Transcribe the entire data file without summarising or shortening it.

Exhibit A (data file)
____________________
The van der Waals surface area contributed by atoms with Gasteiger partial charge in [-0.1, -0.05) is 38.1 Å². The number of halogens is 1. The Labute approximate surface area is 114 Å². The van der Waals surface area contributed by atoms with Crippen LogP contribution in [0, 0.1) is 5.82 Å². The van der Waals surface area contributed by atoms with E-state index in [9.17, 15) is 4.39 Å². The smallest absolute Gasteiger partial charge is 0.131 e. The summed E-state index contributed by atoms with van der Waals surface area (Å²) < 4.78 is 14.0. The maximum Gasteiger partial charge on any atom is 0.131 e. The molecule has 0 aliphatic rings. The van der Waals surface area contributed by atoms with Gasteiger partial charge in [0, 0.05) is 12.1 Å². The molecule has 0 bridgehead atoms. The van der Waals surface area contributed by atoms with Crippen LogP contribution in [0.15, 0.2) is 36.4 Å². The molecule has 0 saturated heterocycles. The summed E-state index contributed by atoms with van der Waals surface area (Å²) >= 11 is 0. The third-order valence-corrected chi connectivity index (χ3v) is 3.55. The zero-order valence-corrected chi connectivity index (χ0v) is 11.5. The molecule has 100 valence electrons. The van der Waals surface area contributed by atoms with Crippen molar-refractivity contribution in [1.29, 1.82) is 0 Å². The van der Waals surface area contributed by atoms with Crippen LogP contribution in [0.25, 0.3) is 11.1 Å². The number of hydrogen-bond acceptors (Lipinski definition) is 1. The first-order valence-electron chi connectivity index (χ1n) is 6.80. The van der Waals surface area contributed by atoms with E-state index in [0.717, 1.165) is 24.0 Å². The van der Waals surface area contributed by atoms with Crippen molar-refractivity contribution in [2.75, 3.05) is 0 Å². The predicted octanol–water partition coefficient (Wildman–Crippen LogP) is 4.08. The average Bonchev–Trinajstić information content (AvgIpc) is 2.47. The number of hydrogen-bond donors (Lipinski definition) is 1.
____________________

The van der Waals surface area contributed by atoms with Gasteiger partial charge in [-0.1, -0.05) is 38.1 Å². The number of halogens is 1. The Labute approximate surface area is 114 Å². The van der Waals surface area contributed by atoms with Crippen LogP contribution in [0, 0.1) is 5.82 Å². The van der Waals surface area contributed by atoms with E-state index in [9.17, 15) is 4.39 Å². The smallest absolute Gasteiger partial charge is 0.131 e. The summed E-state index contributed by atoms with van der Waals surface area (Å²) < 4.78 is 14.0. The maximum Gasteiger partial charge on any atom is 0.131 e. The molecule has 0 aliphatic rings. The van der Waals surface area contributed by atoms with Gasteiger partial charge in [0, 0.05) is 12.1 Å². The molecule has 0 bridgehead atoms. The van der Waals surface area contributed by atoms with Crippen LogP contribution in [0.15, 0.2) is 36.4 Å². The molecule has 0 saturated heterocycles. The summed E-state index contributed by atoms with van der Waals surface area (Å²) >= 11 is 0. The third-order valence-corrected chi connectivity index (χ3v) is 3.55. The zero-order valence-corrected chi connectivity index (χ0v) is 11.5. The molecule has 100 valence electrons. The van der Waals surface area contributed by atoms with Crippen molar-refractivity contribution in [1.29, 1.82) is 0 Å². The van der Waals surface area contributed by atoms with Crippen LogP contribution in [0.25, 0.3) is 11.1 Å². The number of hydrogen-bond acceptors (Lipinski definition) is 1. The first-order valence-electron chi connectivity index (χ1n) is 6.80. The van der Waals surface area contributed by atoms with E-state index in [0.717, 1.165) is 24.0 Å². The van der Waals surface area contributed by atoms with Crippen molar-refractivity contribution in [2.75, 3.05) is 0 Å². The predicted octanol–water partition coefficient (Wildman–Crippen LogP) is 4.08. The average Bonchev–Trinajstić information content (AvgIpc) is 2.47. The number of hydrogen-bond donors (Lipinski definition) is 1.